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By Michael Lewis

With Greece and Ireland in economic shreds, while Portugal, Spain, and perhaps even Italy head south, only one nation can save Europe from financial Armageddon: a highly reluctant Germany. The ironies—like the fact that bankers from Düsseldorf were the ultimate patsies in Wall Street’s con game—pile up quickly as Michael Lewis investigates German attitudes toward money, excrement, and the country’s Nazi past, all of which help explain its peculiar new status.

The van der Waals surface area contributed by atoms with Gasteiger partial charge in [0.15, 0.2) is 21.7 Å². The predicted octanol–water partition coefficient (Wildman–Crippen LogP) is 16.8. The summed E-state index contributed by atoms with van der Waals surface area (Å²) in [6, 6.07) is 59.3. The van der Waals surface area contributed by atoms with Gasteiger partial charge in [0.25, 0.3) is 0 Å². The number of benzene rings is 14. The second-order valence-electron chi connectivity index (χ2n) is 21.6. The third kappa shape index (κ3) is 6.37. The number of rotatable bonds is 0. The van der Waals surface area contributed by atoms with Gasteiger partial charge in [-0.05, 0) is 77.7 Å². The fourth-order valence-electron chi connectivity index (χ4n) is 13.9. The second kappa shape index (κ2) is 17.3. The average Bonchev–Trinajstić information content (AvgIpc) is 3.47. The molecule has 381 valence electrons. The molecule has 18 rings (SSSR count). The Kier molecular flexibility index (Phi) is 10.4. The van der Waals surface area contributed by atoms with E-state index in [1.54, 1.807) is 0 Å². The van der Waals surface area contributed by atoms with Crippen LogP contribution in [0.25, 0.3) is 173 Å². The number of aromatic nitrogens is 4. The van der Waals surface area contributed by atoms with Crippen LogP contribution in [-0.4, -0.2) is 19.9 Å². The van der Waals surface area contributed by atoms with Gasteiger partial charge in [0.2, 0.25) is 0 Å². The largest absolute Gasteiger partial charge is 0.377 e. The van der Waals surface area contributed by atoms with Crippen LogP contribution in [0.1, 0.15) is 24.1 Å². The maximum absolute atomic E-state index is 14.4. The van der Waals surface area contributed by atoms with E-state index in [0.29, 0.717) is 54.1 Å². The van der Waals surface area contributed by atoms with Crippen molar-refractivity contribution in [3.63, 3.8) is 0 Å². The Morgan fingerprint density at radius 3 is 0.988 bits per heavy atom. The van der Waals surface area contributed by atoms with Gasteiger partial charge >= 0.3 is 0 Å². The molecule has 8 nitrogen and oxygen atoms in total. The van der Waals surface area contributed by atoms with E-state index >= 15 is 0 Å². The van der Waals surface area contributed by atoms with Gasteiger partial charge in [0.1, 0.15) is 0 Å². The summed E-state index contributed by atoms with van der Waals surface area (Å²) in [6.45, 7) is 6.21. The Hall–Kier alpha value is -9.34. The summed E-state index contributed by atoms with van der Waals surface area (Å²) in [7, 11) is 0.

By the time I arrived in Hamburg the fate of the financial universe seemed to turn on which way the German people jumped. Moody’s was set to downgrade the Portuguese government’s debt to junk-bond status, and Standard & Poor’s had hinted darkly that Italy might be next. Ireland was about to be downgraded to junk status, too, and there was a very real possibility that the newly elected Spanish government might seize the moment to announce that the old Spanish government had miscalculated, and owed foreigners a lot more money than they previously imagined. Then there was Greece. Of the 126 countries with rated debt, Greece now ranked 126th: the Greeks were officially regarded as the least likely people on the planet to repay their debts. As the Germans were not only the biggest creditor of the various deadbeat European nations but their only serious hope for future funding, it was left to Germans to act as moral arbiter, to decide which financial behaviors would be tolerated and which would not. As a senior official at the Bundesbank put it to me, “If we say ‘no,’ it’s ‘no.’ Nothing happens without Germany. This is where the losses come to live.” Just a year ago, when German public figures called Greeks cheaters, and German magazines ran headlines like why don’t you sell your islands, you bankrupt greeks? , ordinary Greeks took it as an outrageous insult. In June of this year the Greek government started selling islands or at any rate created a fire-sale list of a thousand properties—golf courses, beaches, airports, farmlands, roads—that they hoped to sell, to help repay their debts. It was safe to say that the idea for doing this had not come from the Greeks. Read the rest of this entry »